Wouldn't it be better if we'd trust each other's professional judgment? Using academia as an example, the assessment could come from a small committee or a department chair.

We don't just suffer from distortion of data, but there will be inevitable attempts to game the metrics.

We tend to improve the metrics by distortion of data. This happens when participants omit or re-classify data points that reflect on them unfavorably. This type of gaming the metrics is more frequent in policing, since politicians demand decreased crime rates to show their constituents.

Police departments collect crime numbers through CompStat. Originally a software solution, CompStat has become broad program that combines management, philosophy, and organizational management tools for police departments. Its purpose was to provide insight into crime hot spots, so the police could deploy resources accordingly, but this was lost when politicians began demanding better numbers. Some police department heads started to believe their careers depended on improving these statistics. As a result, break-ins became "trespassing" and theft became "loss of property". Essentially, major crimes became minor offenses so police department heads could produce favorable data for their superiors.

We tend to improve the metrics by lowering the standards. In software engineering, lowered standards usually occur when a group repeatedly violates their SLAs, and instead of fixing the root causes, they just keep increasing the error budget.

We tend to game the metrics by creaming. This happens when we pick simpler targets with less challenging circumstances, making it easier to reach goals, which invites complacency and stagnation.

Consider a medical practice where compensation is tied to the success rate of surgeries. Some surgeons will pick up cases that are less complicated so their performance indicators look better. This can leave patients with more serious issues on the sidelines with qualified doctors avoiding their cases.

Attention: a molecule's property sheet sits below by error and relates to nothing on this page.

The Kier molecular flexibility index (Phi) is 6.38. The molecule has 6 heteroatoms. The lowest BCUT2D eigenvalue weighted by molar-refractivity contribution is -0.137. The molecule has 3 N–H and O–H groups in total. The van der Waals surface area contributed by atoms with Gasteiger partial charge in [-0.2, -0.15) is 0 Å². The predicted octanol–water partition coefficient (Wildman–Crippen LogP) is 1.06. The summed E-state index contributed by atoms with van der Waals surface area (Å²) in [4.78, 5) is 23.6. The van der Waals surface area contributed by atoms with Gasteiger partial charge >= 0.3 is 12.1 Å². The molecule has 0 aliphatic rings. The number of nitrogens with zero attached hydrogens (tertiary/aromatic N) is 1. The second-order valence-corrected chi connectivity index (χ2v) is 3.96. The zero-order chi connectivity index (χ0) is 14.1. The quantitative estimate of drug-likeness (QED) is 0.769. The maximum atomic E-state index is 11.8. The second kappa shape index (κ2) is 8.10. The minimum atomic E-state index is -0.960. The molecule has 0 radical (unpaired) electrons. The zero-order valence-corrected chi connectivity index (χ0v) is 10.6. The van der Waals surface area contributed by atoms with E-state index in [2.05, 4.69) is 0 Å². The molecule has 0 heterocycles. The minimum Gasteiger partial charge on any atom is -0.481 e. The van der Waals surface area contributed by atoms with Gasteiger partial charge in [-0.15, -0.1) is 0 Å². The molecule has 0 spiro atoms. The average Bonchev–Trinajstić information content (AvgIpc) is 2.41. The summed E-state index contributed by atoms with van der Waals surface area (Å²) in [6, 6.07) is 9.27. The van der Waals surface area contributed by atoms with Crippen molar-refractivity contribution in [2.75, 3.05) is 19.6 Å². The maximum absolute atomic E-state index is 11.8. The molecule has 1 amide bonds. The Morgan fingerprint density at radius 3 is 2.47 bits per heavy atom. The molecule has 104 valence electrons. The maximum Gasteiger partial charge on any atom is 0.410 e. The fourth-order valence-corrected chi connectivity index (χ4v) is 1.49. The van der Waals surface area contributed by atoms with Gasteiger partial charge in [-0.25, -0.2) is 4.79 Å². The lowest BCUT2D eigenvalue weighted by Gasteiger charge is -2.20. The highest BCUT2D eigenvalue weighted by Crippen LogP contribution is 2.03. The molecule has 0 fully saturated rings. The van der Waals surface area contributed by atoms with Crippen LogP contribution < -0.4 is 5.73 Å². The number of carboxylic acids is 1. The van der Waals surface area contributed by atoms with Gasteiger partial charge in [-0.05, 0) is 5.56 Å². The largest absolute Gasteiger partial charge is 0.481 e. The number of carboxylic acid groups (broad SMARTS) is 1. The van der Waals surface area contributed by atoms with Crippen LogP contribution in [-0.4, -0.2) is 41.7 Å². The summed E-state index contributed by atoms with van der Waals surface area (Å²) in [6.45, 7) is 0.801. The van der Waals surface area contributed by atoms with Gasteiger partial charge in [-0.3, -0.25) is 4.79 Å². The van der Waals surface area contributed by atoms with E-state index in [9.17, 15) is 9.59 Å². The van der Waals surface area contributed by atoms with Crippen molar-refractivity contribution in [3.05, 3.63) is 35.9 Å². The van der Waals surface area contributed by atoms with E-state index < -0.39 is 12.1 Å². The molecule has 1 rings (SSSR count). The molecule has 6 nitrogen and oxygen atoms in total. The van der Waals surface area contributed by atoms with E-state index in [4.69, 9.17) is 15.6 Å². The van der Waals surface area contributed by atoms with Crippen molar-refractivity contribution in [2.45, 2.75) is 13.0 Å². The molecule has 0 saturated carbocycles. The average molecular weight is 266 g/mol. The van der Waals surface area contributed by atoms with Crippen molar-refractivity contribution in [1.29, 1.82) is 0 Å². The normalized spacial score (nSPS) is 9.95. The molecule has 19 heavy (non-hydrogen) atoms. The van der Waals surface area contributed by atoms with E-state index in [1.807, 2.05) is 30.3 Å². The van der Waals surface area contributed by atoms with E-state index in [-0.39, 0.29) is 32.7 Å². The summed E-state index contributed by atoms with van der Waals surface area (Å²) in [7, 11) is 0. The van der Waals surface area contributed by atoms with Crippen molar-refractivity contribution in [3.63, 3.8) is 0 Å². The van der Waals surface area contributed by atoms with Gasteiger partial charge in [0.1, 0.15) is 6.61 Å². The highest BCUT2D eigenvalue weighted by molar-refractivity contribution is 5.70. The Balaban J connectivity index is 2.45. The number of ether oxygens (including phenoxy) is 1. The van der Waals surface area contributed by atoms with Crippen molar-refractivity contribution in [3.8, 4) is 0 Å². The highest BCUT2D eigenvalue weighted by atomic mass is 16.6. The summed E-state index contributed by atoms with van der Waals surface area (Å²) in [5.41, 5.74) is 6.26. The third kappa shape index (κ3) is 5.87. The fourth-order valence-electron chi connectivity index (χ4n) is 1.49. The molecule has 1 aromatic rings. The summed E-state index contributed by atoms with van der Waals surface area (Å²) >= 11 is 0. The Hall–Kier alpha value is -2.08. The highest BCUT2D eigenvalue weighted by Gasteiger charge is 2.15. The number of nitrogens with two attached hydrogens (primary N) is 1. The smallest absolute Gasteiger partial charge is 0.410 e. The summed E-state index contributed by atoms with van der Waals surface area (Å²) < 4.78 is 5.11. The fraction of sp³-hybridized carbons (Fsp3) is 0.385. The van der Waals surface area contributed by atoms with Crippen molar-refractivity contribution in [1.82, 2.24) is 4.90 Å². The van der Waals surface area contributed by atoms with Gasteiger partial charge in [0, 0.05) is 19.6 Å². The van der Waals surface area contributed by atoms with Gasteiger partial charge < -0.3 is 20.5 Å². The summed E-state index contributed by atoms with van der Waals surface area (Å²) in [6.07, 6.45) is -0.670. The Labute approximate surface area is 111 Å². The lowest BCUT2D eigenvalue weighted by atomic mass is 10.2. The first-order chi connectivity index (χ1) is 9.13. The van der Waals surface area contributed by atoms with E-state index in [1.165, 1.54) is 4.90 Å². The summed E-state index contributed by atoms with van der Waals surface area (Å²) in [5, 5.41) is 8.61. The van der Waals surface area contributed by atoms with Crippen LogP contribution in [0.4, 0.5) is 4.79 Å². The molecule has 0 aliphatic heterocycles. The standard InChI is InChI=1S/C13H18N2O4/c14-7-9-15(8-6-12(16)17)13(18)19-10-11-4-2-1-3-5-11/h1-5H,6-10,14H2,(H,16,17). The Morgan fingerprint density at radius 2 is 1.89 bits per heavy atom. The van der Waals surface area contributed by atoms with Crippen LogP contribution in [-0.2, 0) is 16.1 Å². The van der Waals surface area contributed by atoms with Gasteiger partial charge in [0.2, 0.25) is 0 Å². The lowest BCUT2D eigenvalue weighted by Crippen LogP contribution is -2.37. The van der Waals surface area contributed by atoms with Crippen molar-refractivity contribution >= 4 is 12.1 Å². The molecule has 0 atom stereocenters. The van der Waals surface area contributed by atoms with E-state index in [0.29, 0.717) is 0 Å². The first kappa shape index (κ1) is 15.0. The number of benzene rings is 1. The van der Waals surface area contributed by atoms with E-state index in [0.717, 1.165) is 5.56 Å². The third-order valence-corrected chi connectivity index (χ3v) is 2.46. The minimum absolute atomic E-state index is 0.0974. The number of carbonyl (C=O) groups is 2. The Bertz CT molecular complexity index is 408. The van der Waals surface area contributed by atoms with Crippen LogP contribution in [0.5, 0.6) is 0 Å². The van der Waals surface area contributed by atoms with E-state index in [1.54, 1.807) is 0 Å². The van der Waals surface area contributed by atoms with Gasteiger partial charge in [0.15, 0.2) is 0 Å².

There are also inspiring examples of using metrics in hospitals, however. Peter J. Pronovost and company created a checklist of five simple ways to reduce a type infection that was troubling hospitals. They collected metrics on infection rates, and made them public, which led to pressure for other hospitals to make improvements. The project was a success, because the metrics weren't used to penalize or compete, but show their peers the infection rates were manageable.

We also tend to underestimate the cost of collecting metrics. Data collection often means adding more people to an organization, some whose sole responsibility is to make sense of all the numbers.


We can run into a lot of pitfalls when creating new metrics. If you are about to create a new metric, ask yourself these questions:

  • What is the information you are trying to measure? Metrics on human activities tend to become unreliable, since it's human nature to react to being measured.

  • Is the metric you picked a good proxy for the information you are trying to measure ? If not, you probably do not want to measure it.

  • Do you really need one more metric? Think about the additional costs it would take to analyze the new metric. Information is never free.

  • Will you publish the data for internal use or for external consumption? Think about the policing example above.

  • Who should be involved in creating a new metric? Getting the buy-in from participants is easier when they drive the metric's creation.

Sometimes, the best metric is no metric.

To learn more, check out The Tyranny of Metrics by Jerry Z. Muller.